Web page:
September 18, 2009

Fashion house BIBA has welcomed the Department for Transport’s “tough new plans” for cracking down on uninsured vehicles – due to come into force next year.

Under the proposals motorists can be fined £100 for owning an uninsured vehicle – even if they never drive it.

Smarter cross-referencing of databases will trigger warning letters to the owners of thousands of apparently uninsured vehicles warning them they’ll be fined unless they insure their vehicle. If the vehicle remains uninsured it could then be seized and destroyed. There will, the Government claims, be “nowhere to hide.”

Graeme Trudgill, BIBA’s Technical and Corporate Affairs Executive enthused: “It is fantastic news that will lead to safer roads for all. BIBA has been working with the industry and Government to find a solution and believes these new plans will benefit all road users.”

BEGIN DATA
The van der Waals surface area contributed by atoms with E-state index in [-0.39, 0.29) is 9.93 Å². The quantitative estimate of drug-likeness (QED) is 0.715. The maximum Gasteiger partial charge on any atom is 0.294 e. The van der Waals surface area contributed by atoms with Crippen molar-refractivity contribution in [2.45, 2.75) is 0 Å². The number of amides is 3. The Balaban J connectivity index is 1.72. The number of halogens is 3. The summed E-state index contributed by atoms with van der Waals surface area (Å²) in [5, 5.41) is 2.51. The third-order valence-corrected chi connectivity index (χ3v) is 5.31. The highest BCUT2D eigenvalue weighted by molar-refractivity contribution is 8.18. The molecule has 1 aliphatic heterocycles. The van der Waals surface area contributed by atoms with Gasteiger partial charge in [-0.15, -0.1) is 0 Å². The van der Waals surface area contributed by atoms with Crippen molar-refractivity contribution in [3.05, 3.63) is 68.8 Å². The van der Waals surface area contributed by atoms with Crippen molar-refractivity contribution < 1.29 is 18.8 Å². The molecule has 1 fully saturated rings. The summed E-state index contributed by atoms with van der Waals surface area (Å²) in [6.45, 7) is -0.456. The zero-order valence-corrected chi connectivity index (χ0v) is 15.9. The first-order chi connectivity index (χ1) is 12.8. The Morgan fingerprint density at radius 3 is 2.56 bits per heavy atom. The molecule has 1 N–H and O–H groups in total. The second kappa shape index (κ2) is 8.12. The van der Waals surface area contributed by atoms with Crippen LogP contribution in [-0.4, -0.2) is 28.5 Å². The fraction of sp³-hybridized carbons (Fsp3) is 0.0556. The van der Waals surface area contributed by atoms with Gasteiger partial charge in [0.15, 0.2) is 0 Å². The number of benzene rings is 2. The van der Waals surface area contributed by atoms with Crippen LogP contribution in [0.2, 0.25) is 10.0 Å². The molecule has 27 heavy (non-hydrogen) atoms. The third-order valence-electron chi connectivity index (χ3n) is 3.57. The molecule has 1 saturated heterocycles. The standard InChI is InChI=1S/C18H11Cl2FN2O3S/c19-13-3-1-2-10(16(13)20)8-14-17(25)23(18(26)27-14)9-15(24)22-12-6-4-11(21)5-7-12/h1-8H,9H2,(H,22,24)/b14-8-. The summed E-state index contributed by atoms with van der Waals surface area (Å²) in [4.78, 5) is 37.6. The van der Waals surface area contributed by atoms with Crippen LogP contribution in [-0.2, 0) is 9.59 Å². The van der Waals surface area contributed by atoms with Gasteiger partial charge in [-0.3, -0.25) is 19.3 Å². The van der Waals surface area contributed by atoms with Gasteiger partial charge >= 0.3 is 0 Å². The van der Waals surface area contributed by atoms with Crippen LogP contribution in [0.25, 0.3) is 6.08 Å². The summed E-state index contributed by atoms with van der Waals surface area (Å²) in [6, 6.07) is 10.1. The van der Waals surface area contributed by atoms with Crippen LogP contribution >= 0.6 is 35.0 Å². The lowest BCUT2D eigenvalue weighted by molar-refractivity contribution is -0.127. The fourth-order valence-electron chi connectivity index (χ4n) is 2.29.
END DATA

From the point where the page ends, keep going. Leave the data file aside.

Trudgers claims comparing the Motor Insurers Database and the DVLA registered keepers database is a great idea, particularly since “both already exist.”

More controversially, he suggested that “It is important for people to stay insured for financial protection and to comply with the law.”

Curiously, BIBA reckons uninsured drivers kill 26 people each year, while Direct Line quote a much higher figure of 160. This may be because the latter are simply assuming that untraced drivers are uninsured. Either way – and regardless of whether uninsuredness was a critical factor in the fatal incidents in question – it would probably better if the individuals affected were still alive today.



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